View Full Version : Justin Amash - Review of 2016

12-30-2016, 10:03 PM
From a fundraising email:

There’s so much potential for our country in the new year.

I’m hopeful that in 2017 we can advance many of the policy goals that have eluded Congress: tax reform that unleashes economic growth, a step back from unnecessary regulation, fiscal discipline, and a newfound respect for civil liberties.

But before we turn our sights to 2017, it’s worth looking back at what we’ve accomplished together in the past year.

Civil liberties

We proved again that the American people will not quietly tolerate the violation of their civil liberties. We called out the FBI’s attempt to force Apple to break its encryption. If Apple had given in to the government’s demands, tens of millions of our phones, computers, and databases stored in the cloud would have been compromised, and more malicious actors would have had an easier route to our private information.

A group of civil libertarians stood up to government secrecy time and again in 2016. We blocked a rushed attempt to expand the Patriot Act. And when news reports suggested that the government secretly scanned millions of innocent Americans’ Yahoo accounts, we demanded the truth.


We battled the Washington political class’s insatiable appetite for more spending and debt. We were promised a return to regular order—that spending bills would be considered one-by-one on their merits. Instead, Congress pushed through catch-all appropriations.

We succeeded, for now, in blocking the partial repeal of the earmark ban. Politicians cannot claim in one breath to drain the swamp in Washington when, in the next breath, they resurrect pork projects and backroom spending deals. We exposed their earmark scheme and are readying for the next fight in the coming months.


We ensured that the administration’s rush to send troops and American weapons into conflict zones was slowed. The Obama administration initiated a large weapons sale to Saudi Arabia without public vetting or congressional input. Defenders of liberty in the House worked with Rand Paul and our Senate allies to raise awareness about the planned sale and to force a re-examination of the fraught relationship with Saudi Arabia.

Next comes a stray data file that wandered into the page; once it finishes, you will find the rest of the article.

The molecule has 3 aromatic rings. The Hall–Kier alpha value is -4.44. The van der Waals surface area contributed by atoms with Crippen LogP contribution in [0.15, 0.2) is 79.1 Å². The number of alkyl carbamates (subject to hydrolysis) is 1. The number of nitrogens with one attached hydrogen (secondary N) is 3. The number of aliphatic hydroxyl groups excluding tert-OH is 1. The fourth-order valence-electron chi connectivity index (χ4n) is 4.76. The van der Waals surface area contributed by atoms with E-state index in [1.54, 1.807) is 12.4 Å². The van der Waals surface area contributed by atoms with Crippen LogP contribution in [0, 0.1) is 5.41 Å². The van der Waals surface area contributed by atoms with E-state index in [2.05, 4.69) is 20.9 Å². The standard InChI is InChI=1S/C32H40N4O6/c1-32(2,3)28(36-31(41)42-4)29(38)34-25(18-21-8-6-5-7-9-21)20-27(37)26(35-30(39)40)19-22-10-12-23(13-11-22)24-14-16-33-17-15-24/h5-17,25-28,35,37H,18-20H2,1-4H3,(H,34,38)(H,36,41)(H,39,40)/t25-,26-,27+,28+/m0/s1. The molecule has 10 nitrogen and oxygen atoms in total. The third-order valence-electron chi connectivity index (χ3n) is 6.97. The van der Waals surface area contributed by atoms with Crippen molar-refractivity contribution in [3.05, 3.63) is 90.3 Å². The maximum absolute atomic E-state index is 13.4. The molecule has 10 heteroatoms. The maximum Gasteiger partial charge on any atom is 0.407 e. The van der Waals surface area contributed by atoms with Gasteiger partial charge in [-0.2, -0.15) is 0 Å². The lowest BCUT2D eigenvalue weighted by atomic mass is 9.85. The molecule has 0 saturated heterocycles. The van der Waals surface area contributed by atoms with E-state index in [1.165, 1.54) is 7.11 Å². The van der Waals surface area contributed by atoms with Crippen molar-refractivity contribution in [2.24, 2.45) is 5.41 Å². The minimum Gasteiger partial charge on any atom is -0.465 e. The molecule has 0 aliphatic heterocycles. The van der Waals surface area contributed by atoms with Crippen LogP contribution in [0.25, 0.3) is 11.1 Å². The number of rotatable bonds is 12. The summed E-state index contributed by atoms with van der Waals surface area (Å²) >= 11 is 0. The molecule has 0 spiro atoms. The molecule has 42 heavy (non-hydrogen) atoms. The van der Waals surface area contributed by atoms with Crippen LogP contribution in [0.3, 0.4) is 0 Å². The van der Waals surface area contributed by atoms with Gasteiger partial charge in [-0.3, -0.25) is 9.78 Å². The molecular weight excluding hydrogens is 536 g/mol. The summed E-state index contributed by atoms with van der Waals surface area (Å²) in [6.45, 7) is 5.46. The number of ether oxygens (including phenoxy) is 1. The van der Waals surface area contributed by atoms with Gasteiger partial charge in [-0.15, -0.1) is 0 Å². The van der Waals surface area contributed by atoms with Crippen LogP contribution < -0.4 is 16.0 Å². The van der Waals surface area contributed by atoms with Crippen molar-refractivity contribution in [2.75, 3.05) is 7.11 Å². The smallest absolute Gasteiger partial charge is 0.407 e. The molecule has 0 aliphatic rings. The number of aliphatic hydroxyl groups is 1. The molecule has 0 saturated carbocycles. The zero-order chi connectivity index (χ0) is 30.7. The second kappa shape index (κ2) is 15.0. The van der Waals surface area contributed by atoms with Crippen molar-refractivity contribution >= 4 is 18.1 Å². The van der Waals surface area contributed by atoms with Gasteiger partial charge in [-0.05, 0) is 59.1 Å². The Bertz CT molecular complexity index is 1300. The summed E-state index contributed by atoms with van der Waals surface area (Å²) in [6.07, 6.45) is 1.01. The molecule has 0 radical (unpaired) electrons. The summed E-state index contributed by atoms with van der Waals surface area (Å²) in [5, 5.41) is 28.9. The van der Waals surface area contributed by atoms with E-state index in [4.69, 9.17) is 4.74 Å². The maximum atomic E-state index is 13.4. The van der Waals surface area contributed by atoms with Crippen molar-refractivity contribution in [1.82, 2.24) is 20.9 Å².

We fought for the declassification of the “missing pages” of the congressional report on 9/11—and more information from that report now is available to the public. We blocked some of the administration’s attempts to put more of our young men and women into the conflict in Syria. And when the administration alleged that Russia interfered with our elections—and used the allegations as justification for unilateral action against Russia—we demanded to get the facts so that any potential conflict between the two countries would be based on sound information, not conjecture.

The Constitution

Tying together all our efforts this year is a recognition that our freedoms are most secure when we uphold the Constitution and the Rule of Law. I helped establish the Fourth Amendment Caucus, a bipartisan group of representatives specifically tasked with strengthening our right against unreasonable searches and seizures. I recently cofounded the Second Amendment Caucus, similarly focused on pushing back against infringements on our right to keep and bear arms. And I continue to serve as chairman of the House Liberty Caucus, the most important alliance for liberty on Capitol Hill.


We defended our principles together in 2016. It’s an effort of the movement; no single one of us could do it alone.

Although the vast majority of Americans share our principles, we’re constantly under attack from a concentrated minority of special interests. We know their advantages: They use their elite connections and overwhelming financial resources to make up for their lack of public support.

That’s why it’s so important that we remain alert and organized. Coming in to a new year and a new Congress, I pledge to do my part. I will always defend our principles, build our coalition, educate new allies, and inform the public when I spot sham deals being concocted in the halls of the Capitol.

As we close out the year, the movement needs you. We face big challenges in 2017, and I expect that the attacks against us will ramp up—perhaps more than we’ve ever seen.

At 11:59 p.m. on this Saturday, December 31, my campaign closes its books for the year. A few weeks later, we will total our resources and report our fundraising to the public.

Will you help us close 2016 on a high note?

Will you stand with me by making one last donation before the new year?

Any donation you can make—$5, $15, $35, $75, or $100—will tell everyone that we’re ready for the fight. Closing 2016 with a whimper would send the opposite message.

Please, before the calendar flips to 2017, make the most generous contribution to our movement that you’re able to. We all depend on it.

Thank you in advance. Your support means so much to me.

In liberty,


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